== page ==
Open-Heart Surgery Stress Significantly Reduces Vitamin D Levels

Aggressive supplementation with vitamin D3 just before and after surgery can completely eliminate the observed drop.

J. Brent Muhlestein, MD

Open-heart surgery stress significantly reduces patients’ vitamin D levels according to results from a study presented at the 67th American College of Cardiology Annual Scientific Sessions.

In the conducted study, ASSESS-D, researchers found that open-heart surgery patients generally have low levels of vitamin D to begin with, and that stress associated with the surgery further reduced vitamin D levels by discharge.

The Intermountain Medical Center Heart Institute study showed that giving heart patients vitamin D3 supplements before and after surgery reduced those deficiencies, bringing vitamin D levels back to normal.

“Now that we know that the stress from surgery causes vitamin D levels to drop, we want to continue our research and see if supplementing vitamin D levels will help prevent heart problems in the future, given our understanding that low levels of vitamin D can cause an increased risk for heart problems” lead author, J. Brent Muhlestein, MD, cardiovascular researcher, Intermountain Medical Center Heart Institute, said in a statement.

According to researchers, this is an important connection since deficiency of vitamin D is strongly associated with increased risk of myocardial infarctions, strokes, congestive heart failure and other cardiovascular conditions.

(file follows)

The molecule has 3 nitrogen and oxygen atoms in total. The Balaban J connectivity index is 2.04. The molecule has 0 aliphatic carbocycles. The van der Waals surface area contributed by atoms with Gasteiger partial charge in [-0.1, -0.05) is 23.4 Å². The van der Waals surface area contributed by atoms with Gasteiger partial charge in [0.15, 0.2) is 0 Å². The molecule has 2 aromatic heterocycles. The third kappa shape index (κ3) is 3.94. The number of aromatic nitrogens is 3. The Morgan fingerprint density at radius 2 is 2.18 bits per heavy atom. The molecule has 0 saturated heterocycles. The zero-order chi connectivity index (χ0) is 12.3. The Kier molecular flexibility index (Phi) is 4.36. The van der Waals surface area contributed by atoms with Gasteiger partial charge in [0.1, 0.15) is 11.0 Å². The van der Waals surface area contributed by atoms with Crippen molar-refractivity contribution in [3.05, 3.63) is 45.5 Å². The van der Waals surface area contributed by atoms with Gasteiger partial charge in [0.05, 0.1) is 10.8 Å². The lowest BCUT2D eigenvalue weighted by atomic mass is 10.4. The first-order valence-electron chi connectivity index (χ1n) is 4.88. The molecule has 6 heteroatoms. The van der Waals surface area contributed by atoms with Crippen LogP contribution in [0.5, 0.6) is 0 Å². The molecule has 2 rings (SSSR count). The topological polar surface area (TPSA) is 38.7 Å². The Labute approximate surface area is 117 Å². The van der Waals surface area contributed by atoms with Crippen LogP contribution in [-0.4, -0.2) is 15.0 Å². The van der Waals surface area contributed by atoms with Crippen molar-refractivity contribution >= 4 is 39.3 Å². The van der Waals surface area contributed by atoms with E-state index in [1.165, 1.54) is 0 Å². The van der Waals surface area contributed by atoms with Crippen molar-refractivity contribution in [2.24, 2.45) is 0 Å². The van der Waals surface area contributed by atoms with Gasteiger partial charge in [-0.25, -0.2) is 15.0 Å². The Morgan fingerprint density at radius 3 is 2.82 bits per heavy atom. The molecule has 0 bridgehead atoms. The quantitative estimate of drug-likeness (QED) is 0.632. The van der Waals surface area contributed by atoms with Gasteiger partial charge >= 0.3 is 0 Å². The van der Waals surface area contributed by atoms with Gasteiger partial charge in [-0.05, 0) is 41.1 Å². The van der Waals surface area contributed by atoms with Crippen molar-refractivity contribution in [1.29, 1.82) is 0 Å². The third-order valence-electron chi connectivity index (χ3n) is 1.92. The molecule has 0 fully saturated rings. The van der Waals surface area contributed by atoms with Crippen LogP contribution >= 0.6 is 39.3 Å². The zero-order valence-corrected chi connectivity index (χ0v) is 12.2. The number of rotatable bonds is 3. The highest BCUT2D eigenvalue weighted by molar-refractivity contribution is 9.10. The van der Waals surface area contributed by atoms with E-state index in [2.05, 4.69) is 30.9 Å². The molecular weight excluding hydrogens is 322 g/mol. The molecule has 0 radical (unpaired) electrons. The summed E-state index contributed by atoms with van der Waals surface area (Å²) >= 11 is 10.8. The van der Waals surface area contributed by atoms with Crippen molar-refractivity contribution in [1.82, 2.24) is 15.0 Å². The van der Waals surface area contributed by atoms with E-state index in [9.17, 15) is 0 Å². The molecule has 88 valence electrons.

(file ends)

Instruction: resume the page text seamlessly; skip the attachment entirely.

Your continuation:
Muhlestein and his team studied 150 randomized elective open-heart surgery patients with half receiving 3 daily 50,000-unit doses of vitamin D3 before starting procedures, and the other half placebo.

Patients were monitored for vitamin D levels and major adverse cardiovascular events throughout hospitalization, and then again followed-up with 6 months after surgery.

Vitamin D levels in those who received placebo experienced significantly lower vitamin D levels after open-heart surgery, and among those who received supplementation, vitamin D levels rose into the normal range.

The next step is for researchers to evaluate the effect of vitamin D supplementation on future cardiovascular risk among those who present with myocardial infarction, data which they hope to obtain from the ongoing study Target-D Trial.

In Target-D Trial patients who come in with a myocardial infarction are randomized whether or not to receive long-term vitamin D supplementation. Patients are then followed to determine if the supplements reduce risk of a second myocardial infarction or other complications.

“We need hard evidence, and we hope the Target-D trial will give us real randomized controlled outcomes data to figure out if it’s good to take vitamin D supplements if you’re a heart patient who has low vitamin D levels,” Muhlestein said.

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